February 11, 2015

Here’s a sneak peak at my latest work. The series is called “Ciego”, which means blind in Spanish. Each piece is drawn in one continuous line, without peeking down at the paper! They’re all available for viewing at denisegamboa.com along with my other work.
Original 9x12, gouache and watercolor on paper. Signed and dated.
Original 6x8, gouache and watercolor on paper. Signed and dated.
Original 9x12, gouache and watercolor on paper. Signed and dated.

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Happy home, happy dog

January 29, 2015

I take a certain level of pride in her walking in and claiming the house , and everything in it, for herself. If you’ve ever had a shiba, you’ll understand what I mean.

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One afternoon exactly one year ago in London, I met a man who changed my life. He was on the Millennium Bridge clad in construction clothes tinkering at something on the floor. Like everyone else, I walked past without a second thought in a rush to visit the Tate Modern after a media briefing in the city several blocks away. I was on a mission to sit in awe with Rothko’s Seagram Murals hoping to feel their power and be moved by “pure emotion” like the documentaries proclaim.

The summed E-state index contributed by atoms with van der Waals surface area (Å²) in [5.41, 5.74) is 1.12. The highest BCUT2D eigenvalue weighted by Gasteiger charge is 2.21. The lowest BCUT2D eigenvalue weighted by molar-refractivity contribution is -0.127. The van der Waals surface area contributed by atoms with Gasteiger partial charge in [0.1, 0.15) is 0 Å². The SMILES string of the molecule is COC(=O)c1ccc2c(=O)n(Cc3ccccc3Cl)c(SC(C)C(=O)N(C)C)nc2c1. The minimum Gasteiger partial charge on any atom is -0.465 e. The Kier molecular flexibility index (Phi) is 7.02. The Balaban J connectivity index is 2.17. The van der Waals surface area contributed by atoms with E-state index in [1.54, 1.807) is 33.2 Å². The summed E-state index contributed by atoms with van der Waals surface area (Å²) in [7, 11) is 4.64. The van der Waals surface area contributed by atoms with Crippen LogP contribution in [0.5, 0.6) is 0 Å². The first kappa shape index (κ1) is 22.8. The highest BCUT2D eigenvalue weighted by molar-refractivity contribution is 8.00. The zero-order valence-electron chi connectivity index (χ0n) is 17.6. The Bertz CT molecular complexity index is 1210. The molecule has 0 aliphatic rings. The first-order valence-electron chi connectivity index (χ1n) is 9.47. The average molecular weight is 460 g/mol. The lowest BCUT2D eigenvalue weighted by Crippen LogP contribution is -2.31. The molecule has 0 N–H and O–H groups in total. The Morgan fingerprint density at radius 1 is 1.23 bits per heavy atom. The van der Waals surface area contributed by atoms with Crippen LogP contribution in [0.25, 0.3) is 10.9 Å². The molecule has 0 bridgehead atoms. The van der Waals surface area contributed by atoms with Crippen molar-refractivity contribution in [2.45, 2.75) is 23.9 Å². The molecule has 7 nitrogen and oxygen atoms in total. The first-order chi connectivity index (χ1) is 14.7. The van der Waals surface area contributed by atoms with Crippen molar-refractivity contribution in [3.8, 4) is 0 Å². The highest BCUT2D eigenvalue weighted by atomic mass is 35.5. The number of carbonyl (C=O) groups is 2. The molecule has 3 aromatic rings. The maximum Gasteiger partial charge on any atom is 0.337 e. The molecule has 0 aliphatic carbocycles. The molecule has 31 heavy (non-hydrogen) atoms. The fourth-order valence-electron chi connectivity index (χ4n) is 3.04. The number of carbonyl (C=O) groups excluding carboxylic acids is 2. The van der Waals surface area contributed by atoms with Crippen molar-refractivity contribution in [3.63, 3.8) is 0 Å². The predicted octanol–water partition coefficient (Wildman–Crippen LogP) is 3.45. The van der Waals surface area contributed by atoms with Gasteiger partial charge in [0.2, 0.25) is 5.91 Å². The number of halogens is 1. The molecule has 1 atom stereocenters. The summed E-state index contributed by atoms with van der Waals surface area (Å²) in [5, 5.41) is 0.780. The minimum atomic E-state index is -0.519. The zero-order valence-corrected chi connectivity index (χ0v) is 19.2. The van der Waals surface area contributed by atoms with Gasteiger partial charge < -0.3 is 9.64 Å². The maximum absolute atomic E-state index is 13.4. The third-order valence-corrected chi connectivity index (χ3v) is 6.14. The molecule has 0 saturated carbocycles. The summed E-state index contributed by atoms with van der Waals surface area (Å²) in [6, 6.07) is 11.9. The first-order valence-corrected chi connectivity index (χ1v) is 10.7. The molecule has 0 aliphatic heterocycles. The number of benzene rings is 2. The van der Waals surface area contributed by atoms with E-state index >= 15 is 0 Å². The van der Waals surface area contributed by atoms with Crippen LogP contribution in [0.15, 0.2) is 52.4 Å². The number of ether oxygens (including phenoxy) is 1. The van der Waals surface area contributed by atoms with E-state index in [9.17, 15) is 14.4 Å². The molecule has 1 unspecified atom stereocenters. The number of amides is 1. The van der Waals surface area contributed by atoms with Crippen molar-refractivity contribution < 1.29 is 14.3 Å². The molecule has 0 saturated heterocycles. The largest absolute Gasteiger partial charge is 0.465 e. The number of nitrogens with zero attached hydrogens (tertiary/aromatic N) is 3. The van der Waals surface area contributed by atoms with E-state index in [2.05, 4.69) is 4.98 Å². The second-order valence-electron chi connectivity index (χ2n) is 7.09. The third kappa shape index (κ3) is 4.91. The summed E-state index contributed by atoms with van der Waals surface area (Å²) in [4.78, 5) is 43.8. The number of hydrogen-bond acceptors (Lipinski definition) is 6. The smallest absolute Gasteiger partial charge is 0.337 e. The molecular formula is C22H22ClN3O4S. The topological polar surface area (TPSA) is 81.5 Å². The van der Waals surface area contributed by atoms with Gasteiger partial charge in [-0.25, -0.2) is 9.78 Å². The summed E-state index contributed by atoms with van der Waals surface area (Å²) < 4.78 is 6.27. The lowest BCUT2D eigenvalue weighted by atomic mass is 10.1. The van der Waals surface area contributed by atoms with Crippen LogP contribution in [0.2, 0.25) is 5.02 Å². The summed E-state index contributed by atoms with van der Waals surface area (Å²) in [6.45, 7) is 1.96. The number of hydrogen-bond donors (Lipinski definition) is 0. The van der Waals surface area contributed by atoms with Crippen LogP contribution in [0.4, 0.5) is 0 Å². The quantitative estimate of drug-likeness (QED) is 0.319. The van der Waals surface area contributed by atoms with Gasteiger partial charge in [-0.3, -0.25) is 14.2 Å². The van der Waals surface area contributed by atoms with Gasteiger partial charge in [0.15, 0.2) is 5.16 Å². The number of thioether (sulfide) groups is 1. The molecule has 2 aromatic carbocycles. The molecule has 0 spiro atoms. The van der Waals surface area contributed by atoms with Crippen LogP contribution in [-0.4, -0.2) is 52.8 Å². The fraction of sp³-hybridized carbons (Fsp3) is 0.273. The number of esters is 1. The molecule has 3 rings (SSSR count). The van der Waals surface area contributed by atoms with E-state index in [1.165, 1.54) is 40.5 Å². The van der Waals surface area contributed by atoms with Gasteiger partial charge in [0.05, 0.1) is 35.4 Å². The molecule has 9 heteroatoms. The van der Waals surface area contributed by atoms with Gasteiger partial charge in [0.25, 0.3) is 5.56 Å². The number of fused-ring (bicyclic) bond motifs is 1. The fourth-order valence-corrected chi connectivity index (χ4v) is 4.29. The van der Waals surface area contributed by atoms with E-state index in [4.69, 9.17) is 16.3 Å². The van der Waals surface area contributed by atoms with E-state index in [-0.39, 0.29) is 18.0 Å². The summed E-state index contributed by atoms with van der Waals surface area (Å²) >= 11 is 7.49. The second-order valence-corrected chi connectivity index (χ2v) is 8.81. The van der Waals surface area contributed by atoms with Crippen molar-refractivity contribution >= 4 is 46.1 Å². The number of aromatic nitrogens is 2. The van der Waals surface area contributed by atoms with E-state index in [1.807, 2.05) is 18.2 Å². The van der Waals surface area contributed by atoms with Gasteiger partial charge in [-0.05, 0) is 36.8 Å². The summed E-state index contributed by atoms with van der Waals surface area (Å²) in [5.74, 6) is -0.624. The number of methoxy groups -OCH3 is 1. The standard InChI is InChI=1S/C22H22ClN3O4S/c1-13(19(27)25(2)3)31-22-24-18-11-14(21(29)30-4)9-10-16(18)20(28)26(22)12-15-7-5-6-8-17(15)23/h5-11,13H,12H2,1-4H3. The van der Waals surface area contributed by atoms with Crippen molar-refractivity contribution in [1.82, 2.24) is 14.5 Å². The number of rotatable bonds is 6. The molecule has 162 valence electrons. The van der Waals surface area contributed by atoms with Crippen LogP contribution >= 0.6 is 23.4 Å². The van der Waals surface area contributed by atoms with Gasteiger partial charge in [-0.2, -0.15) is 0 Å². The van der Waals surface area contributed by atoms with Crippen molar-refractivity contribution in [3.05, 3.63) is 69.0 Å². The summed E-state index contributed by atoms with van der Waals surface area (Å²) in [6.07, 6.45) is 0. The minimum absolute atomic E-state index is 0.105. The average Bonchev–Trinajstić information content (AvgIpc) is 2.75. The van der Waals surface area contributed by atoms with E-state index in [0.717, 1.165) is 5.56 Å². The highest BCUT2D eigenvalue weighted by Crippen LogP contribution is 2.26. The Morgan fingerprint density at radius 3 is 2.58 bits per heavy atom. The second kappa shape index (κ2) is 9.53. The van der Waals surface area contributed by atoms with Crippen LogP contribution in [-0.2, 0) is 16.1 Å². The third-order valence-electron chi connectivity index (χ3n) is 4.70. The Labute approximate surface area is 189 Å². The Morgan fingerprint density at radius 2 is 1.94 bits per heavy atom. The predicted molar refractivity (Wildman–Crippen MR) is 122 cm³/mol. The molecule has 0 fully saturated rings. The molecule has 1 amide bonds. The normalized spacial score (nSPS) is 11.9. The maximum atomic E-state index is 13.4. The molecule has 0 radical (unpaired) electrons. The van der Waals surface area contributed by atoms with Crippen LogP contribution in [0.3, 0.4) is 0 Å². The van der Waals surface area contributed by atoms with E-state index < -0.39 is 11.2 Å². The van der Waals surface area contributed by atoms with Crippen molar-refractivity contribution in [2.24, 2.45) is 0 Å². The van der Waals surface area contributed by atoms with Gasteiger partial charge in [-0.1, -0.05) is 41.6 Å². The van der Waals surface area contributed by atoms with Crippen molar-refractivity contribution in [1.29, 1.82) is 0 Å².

The Millennium Bridge is, without a doubt, my favorite spot in all of London. It connects the City to Southwark and Saint Paul’s Cathedral to the Tate Modern – a literal and proverbial bridge between old and new. Perched high above the river as if on wings, it’s one of the few places in the city where you can stand in stillness and feel the expanse of the sky and river around you.

Halfway across the bridge, I noticed a small boy taking a photograph of something on the floor. Curious, I took a closer look and chuckled with surprise. Tiny painted drawings littered the pathway barely noticeable to the hurried pedestrians just passing through. I made a beeline back to the construction worker to confirm my hunch that he’d had something to do with my glee.